NEW ORLEANS (BP) – The board of trustees at New Orleans Baptist Theological Seminary and Leavell College approved a $12 million plan to make critical campus renovations including updates to student housing, the cafeteria and the student center during its spring meeting April 12-13.
In addition, the board voted to rename the student center in honor of Fred Luter, pastor of Franklin Avenue Baptist Church (FABC) in New Orleans. The renewed cafeteria will be named in memory of Landrum P. Leavell II.
Jamie Dew, president of New Orleans Baptist Theological Seminary and Leavell College, shared the news of the student center naming with Fred Luter and the members of FABC on Easter Sunday.
“Proverbs chapter three verse number 27 says this: ‘Do not withhold good from those to whom it is due when it is in your power to do so,” Dew said during the naming announcement. “Pastor Luter, you are clearly a man to whom honor is due and it is within our power to do so.”
The newly renamed Fred Luter Jr. Student Center (LSC) interior restoration is nearing completion after more than a year of work. Trustees also approved much-needed exterior upgrades to the student center to beautify the campus entrance and improve the center’s functionality. The updates include additional interior renovations, outdoor seating areas, landscaping and parking lot repairs.
The LSC renovations were funded by a $2 million anonymous gift. A gift of that size includes naming rights for the building, Dew said. In consultation with the NOBTS administration, the donor chose to recognize Luter’s humble and faithful service in New Orleans and throughout the Southern Baptist Convention by naming the building in his honor.
During the presentation, Dew recounted how he began listening to Luter’s sermons shortly after becoming a believer and how Luter made an impression on him.
“When you watch someone from afar, you have an impression about who they are and what they are. And you know how this goes, sometimes when you get to meet these people in real life, they are not who you thought they would be,” Dew said. “Brother, you are not only everything I thought you were, you are more. We love you.”
A video of Dew’s announcement at Franklin Avenue Baptist Church is available here.
Luter, called as Franklin Avenue’s pastor in 1986, helped the struggling, 65-member congregation grow to one of the largest Southern Baptist churches in Louisiana. During his 36-year tenure as FABC pastor, Luter has become an important voice for the cause of Christ in the city of New Orleans and an ardent supporter of the seminary’s work. In 2012, Luter was elected as the first African American president of the SBC and served two terms in that role.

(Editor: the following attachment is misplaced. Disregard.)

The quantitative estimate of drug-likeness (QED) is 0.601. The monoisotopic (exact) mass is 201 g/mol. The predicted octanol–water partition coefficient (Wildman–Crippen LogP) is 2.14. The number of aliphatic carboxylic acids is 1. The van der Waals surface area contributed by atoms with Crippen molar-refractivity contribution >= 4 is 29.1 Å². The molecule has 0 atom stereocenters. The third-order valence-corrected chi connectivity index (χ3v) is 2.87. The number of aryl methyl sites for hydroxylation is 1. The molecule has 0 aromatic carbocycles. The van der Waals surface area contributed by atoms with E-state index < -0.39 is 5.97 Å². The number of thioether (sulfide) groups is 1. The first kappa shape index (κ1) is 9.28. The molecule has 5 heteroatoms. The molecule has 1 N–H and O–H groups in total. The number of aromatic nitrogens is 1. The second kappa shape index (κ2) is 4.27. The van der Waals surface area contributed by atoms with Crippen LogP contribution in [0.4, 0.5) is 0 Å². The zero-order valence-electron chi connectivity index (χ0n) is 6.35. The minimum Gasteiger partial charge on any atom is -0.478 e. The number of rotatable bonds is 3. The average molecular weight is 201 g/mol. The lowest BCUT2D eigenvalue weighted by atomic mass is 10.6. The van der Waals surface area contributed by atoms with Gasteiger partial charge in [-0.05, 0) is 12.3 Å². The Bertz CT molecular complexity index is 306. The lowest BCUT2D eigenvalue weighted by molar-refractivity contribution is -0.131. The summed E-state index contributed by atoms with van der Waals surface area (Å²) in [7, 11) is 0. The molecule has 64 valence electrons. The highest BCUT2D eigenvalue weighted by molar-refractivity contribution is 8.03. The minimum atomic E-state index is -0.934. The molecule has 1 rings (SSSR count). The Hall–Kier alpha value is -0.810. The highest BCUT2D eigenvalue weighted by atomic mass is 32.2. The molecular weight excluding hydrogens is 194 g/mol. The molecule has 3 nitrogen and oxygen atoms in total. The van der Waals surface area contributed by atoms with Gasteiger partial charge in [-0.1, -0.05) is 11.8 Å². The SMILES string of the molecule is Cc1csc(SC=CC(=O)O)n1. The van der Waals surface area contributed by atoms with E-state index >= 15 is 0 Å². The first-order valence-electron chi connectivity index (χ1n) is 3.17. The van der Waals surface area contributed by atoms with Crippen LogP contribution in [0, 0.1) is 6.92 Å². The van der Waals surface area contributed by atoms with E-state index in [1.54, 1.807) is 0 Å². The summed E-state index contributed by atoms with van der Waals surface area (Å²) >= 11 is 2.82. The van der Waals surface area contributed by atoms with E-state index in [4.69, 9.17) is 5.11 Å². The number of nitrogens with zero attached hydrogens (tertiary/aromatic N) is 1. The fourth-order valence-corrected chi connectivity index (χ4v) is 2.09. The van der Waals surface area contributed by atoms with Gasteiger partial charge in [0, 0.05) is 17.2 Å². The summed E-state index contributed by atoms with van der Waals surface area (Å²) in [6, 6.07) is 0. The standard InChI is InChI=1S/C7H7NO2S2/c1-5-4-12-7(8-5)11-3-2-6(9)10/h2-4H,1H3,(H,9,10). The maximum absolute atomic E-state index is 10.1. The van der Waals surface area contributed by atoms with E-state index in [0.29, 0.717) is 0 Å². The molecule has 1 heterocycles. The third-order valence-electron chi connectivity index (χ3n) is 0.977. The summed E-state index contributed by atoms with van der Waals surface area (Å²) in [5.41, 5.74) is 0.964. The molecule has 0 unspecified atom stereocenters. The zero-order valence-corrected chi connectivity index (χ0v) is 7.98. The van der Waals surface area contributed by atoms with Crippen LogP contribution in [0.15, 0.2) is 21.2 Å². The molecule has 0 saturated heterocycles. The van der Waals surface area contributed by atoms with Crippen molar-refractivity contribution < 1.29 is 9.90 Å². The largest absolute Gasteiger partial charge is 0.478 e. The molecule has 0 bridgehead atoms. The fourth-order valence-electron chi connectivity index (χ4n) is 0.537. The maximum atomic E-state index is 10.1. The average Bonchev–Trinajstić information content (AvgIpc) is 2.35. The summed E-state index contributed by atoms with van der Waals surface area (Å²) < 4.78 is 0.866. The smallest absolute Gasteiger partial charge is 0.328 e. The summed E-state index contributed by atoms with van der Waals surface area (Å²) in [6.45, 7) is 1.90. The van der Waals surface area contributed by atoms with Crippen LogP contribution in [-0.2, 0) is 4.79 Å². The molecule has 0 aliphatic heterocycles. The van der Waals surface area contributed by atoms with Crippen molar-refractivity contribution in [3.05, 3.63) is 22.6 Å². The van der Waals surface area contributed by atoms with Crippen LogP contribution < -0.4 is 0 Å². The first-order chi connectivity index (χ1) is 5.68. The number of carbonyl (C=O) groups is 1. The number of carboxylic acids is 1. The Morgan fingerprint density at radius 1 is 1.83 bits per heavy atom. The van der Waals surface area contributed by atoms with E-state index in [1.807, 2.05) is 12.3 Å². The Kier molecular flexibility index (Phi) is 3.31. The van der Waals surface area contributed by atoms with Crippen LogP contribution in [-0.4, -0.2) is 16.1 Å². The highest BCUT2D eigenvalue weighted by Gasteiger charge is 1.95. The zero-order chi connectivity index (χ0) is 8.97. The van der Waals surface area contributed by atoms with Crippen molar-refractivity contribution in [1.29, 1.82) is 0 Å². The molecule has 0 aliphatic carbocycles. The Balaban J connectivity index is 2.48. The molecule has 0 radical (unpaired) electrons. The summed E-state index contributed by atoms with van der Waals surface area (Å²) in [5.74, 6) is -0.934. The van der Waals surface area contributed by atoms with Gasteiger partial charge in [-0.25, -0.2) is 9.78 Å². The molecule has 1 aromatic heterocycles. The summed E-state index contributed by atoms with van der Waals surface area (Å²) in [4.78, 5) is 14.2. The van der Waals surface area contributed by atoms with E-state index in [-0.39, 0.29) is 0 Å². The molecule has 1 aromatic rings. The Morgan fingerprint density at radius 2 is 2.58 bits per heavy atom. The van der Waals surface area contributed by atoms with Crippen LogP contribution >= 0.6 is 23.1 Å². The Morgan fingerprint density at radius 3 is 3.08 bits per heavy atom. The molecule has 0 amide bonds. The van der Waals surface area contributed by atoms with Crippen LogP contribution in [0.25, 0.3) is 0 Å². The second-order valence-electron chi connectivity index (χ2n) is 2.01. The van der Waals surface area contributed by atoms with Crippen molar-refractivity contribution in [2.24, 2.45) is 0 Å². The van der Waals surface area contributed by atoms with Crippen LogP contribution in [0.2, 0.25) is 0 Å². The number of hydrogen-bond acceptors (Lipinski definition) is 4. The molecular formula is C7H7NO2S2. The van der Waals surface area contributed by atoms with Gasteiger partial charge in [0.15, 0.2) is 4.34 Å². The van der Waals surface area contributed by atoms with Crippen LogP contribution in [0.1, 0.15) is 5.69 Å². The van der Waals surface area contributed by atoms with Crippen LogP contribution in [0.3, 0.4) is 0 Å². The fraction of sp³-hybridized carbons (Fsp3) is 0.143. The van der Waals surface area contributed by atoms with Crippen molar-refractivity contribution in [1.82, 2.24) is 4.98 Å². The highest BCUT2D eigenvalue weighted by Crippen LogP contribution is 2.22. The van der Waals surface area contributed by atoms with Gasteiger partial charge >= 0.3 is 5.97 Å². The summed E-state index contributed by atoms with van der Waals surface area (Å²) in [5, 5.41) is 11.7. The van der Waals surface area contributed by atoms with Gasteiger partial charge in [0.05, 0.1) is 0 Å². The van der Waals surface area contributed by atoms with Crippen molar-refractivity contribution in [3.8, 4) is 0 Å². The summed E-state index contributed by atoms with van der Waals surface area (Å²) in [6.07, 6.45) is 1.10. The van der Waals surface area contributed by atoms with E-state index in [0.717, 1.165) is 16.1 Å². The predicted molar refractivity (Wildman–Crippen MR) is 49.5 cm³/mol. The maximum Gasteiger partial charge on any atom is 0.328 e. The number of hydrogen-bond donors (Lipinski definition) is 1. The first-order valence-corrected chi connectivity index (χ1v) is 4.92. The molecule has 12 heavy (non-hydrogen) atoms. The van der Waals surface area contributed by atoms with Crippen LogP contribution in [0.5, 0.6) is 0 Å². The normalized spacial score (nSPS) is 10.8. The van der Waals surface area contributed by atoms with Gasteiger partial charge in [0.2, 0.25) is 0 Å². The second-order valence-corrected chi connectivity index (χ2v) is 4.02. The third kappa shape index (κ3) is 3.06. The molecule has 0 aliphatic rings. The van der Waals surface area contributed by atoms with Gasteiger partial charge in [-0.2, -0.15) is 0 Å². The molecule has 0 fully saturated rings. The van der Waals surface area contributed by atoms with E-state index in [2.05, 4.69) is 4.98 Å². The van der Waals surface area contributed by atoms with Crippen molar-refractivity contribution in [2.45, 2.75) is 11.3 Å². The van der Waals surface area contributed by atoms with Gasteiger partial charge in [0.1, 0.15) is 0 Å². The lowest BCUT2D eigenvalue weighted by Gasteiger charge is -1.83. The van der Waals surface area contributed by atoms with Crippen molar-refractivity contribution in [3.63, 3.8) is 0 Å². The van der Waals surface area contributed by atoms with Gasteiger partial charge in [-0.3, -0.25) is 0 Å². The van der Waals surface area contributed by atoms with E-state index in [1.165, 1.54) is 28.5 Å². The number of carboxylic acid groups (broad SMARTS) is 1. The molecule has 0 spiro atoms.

In addition to the LSC improvements and naming, the multi-year campus renovation plan approved by the trustees calls for the complete renovation of student housing units and updates to essential public buildings such as the cafeteria. The project also includes the construction of one new faculty home. The updates will include numerous ADA accessibility features to better serve the campus community.
The cornerstone of the plan is a $5 million update to the cafeteria, which will include a 4,000-square-foot addition, new meeting rooms, new bathrooms, an elevator and a mezzanine. The phased construction and remodeling of the cafeteria will begin in May.
In addition to the updates and new features, the cafeteria will receive a new name. Trustees voted to name the cafeteria the Landrum Leavell Dining Hall in memory of Landrum P. Leavell II. Leavell, the seminary’s seventh president, led NOBTS for 20 years with a singular focus on training men and women for kingdom work. This essential community and conferencing space on the campus quad will honor his legacy on campus.
Close to $4.5 million will be spent remodeling and updating student housing including the addition of eight new apartments in the former Shepherd’s Corner building. Many of the apartments covered in the renovation plan were built when the NOBTS campus relocated to Gentilly. While the structures are sound, updates and repairs are needed. The most extensive repair and restoration work will be in Willingham Manor (married student apartments). Willingham foyers, hallways, stairwells, and apartments will be remodeled. Apartments will receive new appliances as well as plumbing and electrical updates.
Campus dorms and the Lipsey/Dement/Crutcher apartments will receive significant updates to common spaces such as foyers, hallways, and stairwells. Common rooms and areas in the dorms also will be renovated, and the Courtyard Apartments will receive new furniture.
Other campus improvements include an elevator and exterior updates for the Frost Building and a new meeting space on the second floor of the student center.
In addition to the $2 million anonymous gift, the remainder of the project will be funded by private donations, the NOBTS Foundation, an insurance settlement related to Hurricane Ida, and an investment by the Providence Housing Corporation.